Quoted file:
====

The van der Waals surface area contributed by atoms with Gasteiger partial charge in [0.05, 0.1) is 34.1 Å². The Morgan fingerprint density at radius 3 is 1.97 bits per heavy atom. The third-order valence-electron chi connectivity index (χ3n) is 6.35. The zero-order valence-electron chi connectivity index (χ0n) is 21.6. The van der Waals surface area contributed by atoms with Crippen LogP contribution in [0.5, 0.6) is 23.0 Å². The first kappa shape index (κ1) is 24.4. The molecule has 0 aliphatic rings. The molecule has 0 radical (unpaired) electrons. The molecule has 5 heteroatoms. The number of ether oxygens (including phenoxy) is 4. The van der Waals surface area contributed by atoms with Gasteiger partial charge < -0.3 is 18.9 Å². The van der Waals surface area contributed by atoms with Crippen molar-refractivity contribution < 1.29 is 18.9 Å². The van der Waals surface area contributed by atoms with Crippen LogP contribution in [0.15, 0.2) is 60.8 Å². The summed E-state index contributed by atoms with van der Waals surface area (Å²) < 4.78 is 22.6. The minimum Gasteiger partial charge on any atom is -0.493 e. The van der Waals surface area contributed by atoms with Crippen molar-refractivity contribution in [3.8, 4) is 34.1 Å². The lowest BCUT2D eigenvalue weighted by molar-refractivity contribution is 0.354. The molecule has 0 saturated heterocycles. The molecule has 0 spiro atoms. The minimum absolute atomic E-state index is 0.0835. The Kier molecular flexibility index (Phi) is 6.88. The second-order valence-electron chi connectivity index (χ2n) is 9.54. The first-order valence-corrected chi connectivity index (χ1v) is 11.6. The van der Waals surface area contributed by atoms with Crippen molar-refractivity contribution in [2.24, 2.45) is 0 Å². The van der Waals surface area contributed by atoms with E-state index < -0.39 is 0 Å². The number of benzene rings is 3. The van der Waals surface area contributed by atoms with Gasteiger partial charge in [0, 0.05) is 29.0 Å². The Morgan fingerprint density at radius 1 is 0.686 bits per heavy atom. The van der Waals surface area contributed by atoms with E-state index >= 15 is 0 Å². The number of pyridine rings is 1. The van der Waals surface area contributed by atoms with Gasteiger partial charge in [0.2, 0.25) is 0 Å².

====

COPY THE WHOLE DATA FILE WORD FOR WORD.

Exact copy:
The van der Waals surface area contributed by atoms with Gasteiger partial charge in [0.05, 0.1) is 34.1 Å². The Morgan fingerprint density at radius 3 is 1.97 bits per heavy atom. The third-order valence-electron chi connectivity index (χ3n) is 6.35. The zero-order valence-electron chi connectivity index (χ0n) is 21.6. The van der Waals surface area contributed by atoms with Crippen LogP contribution in [0.5, 0.6) is 23.0 Å². The first kappa shape index (κ1) is 24.4. The molecule has 0 aliphatic rings. The molecule has 0 radical (unpaired) electrons. The molecule has 5 heteroatoms. The number of ether oxygens (including phenoxy) is 4. The van der Waals surface area contributed by atoms with Gasteiger partial charge < -0.3 is 18.9 Å². The van der Waals surface area contributed by atoms with Crippen molar-refractivity contribution < 1.29 is 18.9 Å². The van der Waals surface area contributed by atoms with Crippen LogP contribution in [0.15, 0.2) is 60.8 Å². The summed E-state index contributed by atoms with van der Waals surface area (Å²) < 4.78 is 22.6. The minimum Gasteiger partial charge on any atom is -0.493 e. The van der Waals surface area contributed by atoms with Crippen molar-refractivity contribution in [3.8, 4) is 34.1 Å². The lowest BCUT2D eigenvalue weighted by molar-refractivity contribution is 0.354. The molecule has 0 saturated heterocycles. The molecule has 0 spiro atoms. The minimum absolute atomic E-state index is 0.0835. The Kier molecular flexibility index (Phi) is 6.88. The second-order valence-electron chi connectivity index (χ2n) is 9.54. The first-order valence-corrected chi connectivity index (χ1v) is 11.6. The van der Waals surface area contributed by atoms with Crippen molar-refractivity contribution in [2.24, 2.45) is 0 Å². The van der Waals surface area contributed by atoms with E-state index < -0.39 is 0 Å². The number of benzene rings is 3. The van der Waals surface area contributed by atoms with Gasteiger partial charge in [0, 0.05) is 29.0 Å². The Morgan fingerprint density at radius 1 is 0.686 bits per heavy atom. The van der Waals surface area contributed by atoms with E-state index >= 15 is 0 Å². The number of pyridine rings is 1. The van der Waals surface area contributed by atoms with Gasteiger partial charge in [0.2, 0.25) is 0 Å².